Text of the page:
The results are in! The first month of the second quarter reveals that 4 months into 2018, hedge fund industry gains stand at a paltry 0.38 percent for the year, according to the HFRI. While one might reasonably conclude that the hedge fund industry is reeling from its lackluster performance record, in fact, the opposite is true.
How Can this Be?
Increased volatility is reflected in the markets overall. The Dow Jones Industrial Average, for example, is in negative territory, with a year-to-date gain of -1.76 percent, and the S&P 500 was down -0.96 percent at April’s end.
For investors making comparisons with the broader markets, hedge funds look very attractive as they bask comfortably in positive territory, gaining three-fold against the S&P 500 and almost six-fold against the DJIA. A few months ago, the idea that hedge fund returns of 0.38 percent would inspire a stampede of investors would have been unthinkable. After all, investors were expecting the industry to return something north of 7.5 percent in 2018.
In contrast, the industry, taken together, gained 6.6 percent in 2017 when weighted by assets, while the S&P 500 gained 21.8 percent, including dividends. Although not impossible, each month that goes by makes this level of performance increasingly unlikely. Apparently, that doesn’t matter.
Despite a Misstep
Aggregate gains may have been stronger but for the hedge fund industry’s premature withdrawal from its net long position in West Texas Intermediate (WTI) crude oil futures and options contracts. These contracted by 3.6 percent, just in the period from April 17 through April 24, 2018. Despite this misstep, hedge funds were able to tout a positive gain for the month.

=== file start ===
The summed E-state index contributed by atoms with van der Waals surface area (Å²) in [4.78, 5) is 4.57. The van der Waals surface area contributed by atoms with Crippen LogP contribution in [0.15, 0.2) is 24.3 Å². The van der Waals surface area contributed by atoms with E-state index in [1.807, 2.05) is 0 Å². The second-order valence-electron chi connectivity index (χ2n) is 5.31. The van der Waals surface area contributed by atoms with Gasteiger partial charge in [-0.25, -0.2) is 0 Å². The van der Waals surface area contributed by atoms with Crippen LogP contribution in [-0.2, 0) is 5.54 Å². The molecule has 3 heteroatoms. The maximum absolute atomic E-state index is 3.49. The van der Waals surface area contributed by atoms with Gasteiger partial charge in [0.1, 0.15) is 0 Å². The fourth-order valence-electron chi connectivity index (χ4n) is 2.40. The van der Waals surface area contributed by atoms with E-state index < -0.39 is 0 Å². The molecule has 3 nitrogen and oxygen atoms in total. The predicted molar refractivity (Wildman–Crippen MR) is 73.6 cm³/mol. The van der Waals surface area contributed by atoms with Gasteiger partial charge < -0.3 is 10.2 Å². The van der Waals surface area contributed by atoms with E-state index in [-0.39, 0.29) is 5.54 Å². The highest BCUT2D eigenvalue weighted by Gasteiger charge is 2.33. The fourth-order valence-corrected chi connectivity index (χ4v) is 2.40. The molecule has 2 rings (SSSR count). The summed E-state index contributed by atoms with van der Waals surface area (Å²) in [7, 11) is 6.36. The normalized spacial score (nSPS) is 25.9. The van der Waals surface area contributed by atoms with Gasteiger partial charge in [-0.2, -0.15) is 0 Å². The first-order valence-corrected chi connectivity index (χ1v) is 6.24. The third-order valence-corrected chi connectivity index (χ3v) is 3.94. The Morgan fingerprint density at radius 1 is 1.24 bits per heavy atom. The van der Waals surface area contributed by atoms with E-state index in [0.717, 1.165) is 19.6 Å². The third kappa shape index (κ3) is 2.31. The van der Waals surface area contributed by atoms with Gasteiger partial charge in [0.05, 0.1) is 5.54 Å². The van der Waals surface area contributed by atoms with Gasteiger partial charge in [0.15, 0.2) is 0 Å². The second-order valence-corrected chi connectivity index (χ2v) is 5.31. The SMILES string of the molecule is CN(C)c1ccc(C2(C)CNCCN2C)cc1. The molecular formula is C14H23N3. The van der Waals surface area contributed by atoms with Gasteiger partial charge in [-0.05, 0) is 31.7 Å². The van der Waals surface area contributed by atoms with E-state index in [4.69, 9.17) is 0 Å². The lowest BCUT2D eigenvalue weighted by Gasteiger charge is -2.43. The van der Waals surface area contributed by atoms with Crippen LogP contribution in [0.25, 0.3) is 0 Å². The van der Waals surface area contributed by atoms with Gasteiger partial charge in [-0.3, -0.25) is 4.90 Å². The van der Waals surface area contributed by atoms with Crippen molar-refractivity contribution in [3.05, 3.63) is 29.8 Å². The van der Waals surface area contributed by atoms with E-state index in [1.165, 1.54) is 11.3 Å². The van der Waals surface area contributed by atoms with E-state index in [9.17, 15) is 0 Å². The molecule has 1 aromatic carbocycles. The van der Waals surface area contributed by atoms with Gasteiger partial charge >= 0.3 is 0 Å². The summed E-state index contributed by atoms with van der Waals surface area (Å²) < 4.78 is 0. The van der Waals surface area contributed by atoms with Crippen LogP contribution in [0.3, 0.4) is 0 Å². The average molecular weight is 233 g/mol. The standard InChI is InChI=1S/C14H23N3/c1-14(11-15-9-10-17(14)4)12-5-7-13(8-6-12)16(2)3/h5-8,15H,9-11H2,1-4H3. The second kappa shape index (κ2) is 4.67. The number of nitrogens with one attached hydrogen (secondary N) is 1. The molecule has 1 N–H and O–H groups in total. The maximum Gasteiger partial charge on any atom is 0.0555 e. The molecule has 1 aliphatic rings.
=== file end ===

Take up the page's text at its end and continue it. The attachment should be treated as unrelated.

Hedge fund managers attending the Milken Institute’s 21st global conference on May 1, 2018, were busy extolling the virtues of hedge fund investment and the bright prospects the future holds for the industry. Hedge fund managers in attendance generally expressed the notion of an evolution in the industry, marked by declining fees and increased specialization.
It was rightfully noted that as markets become more challenging, the skill set offered by hedge fund professionals would experience heightened demand.
Although hedge fund returns, year-to-date, fail to impress, when compared to the results achieved by the S&P 500 and the Dow, they are stellar. If hedge fund managers remain focused, avoid further missteps, and hedge appropriately, the industry has the potential to continue to outperform the broader markets.
However, nothing short of a miracle will permit the hedge fund industry to achieve the aggregate gains anticipated by investors in the early days of 2018. What they have done is to demonstrate to investors that they are capable of performance levels that exceed the performance of the S&P 500 and the DJIA.